You have one week to discover something interesting in the We Feel Fine (WFF) database. Use what you have learned about Positive Psychology in Professor Jennifer Aaker’s Designing Happiness class in the Stanford Graduate School of Business (GSB).
Python, Photoshop, Processing
Data visualization is a mutli-step process. With only a week to do this project, the team quickly went from experimenting with the WFF data to coding up the Processing animation. Along the way we thought about looking at data like the photos people shared, men’s happiness versus women’s happiness, and whether levels of happiness were affected by the lunar cycle. Ultimately, we thought it most interesting to see whether the market dip of 2008 had any influence on the percentage of people blogging about happy things — this was a GSB class after all!
STEP 1: Experiment with the We Feel Fine API
I first experimented with the wefeelfine.org API, looking at queries one by one to develop a better understanding of which tags were actually captured. For instance, some posts didn’t use gender or have a photo associated with them. Using the WFF website interface (seen below), I quickly learned that the trackable options were quite limited if the team wanted to scale our search to thousands of queries.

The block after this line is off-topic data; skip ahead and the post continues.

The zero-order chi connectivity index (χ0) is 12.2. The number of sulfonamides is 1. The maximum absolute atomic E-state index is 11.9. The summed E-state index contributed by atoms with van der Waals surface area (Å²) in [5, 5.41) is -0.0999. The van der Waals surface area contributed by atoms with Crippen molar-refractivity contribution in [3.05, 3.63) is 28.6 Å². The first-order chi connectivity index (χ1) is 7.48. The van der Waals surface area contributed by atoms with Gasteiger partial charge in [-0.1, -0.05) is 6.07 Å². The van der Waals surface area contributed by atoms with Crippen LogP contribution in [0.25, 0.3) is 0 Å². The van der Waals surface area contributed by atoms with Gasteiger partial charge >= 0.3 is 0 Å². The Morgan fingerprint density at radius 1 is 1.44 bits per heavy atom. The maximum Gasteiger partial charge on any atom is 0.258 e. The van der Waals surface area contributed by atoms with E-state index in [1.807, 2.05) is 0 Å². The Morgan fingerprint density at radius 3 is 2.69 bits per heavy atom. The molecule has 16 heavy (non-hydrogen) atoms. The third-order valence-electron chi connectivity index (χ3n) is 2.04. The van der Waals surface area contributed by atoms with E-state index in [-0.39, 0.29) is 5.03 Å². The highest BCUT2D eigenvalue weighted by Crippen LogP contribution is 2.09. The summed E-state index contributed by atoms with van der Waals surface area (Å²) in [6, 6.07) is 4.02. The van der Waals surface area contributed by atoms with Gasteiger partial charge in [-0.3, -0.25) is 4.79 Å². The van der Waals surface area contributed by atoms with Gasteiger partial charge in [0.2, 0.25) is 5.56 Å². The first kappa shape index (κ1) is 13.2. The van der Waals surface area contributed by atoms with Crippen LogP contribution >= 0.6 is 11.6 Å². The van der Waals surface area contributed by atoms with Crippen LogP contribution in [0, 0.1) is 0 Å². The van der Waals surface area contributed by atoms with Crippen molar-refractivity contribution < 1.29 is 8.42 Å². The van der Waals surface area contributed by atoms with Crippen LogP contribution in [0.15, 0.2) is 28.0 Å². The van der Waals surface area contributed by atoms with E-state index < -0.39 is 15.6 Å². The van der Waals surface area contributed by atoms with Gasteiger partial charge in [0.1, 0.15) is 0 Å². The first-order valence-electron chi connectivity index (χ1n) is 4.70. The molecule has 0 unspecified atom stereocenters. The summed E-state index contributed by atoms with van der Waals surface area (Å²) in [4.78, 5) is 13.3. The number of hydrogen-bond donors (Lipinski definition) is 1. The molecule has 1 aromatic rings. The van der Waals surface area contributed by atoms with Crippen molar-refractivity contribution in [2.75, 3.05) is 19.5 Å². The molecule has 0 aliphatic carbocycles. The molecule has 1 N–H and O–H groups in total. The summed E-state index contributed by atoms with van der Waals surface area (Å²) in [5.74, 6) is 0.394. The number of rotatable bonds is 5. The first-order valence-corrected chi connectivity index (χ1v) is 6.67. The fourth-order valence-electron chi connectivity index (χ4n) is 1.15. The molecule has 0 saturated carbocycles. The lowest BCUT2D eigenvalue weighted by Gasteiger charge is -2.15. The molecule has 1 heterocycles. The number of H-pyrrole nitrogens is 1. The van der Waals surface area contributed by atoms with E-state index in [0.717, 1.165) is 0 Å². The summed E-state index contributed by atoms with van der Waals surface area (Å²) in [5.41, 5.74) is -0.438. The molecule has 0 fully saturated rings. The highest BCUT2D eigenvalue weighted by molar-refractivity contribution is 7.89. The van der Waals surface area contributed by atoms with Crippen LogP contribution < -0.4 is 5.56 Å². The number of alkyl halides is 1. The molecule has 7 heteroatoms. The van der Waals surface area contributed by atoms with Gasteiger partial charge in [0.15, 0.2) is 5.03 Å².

STEP 2: Write a Python Script to Query We Feel Fine Database
Due to the sheer magnitude of data available, I worked with Kyle Buza to write a python script to query the database and download relevant data to a folder. Unfortunately, we had to let this script run overnight because the website limits queries to four per minute.
STEP 3: Do Step 2 Again, But Better This Time
Since some days were particularly data-rich, and each request was limited to 1,500 data points, we asked the database to return us male and female data separately. This created some complications, however, because 5-10% of posts had no associated gender, and there was no way to ask for those posts separately. We decided to just collect all data points, knowing that some days would have data points we weren’t able to collect because they had more than 1,500 data points. We let the script run for another night.
STEP 4: Make Heads or Tails of Our Data
After getting the right data, I took the hundreds of CSV files output by our parser, and imported them into Excel to explore what might be interesting to visualize. What would you have done with the data shown below?
Since our class was about happiness, we decided to focus in on happy and sad feelings, and use neutral feelings as a control. While downloading and reviewing data, we read through a few thousand posts while keeping a list of words that reliably indicated positive, negative or neutral sentiments. We then cross-referenced suitable tags against those on the API to validate our findings and ensure that we did not miss any obvious words.
We plotted the positive, negative, and neutral feelings with absolute number of posts and divided by gender (see below). Good luck making heads and tails of it in this form.
Next we graphed the same data by percentages. There were a few dates where something was wrong with the data and that needed to be cleaned up by hand. (You see the huge yellow and gray spikes? Yeah, those.) Otherwise, the data was starting to make more sense.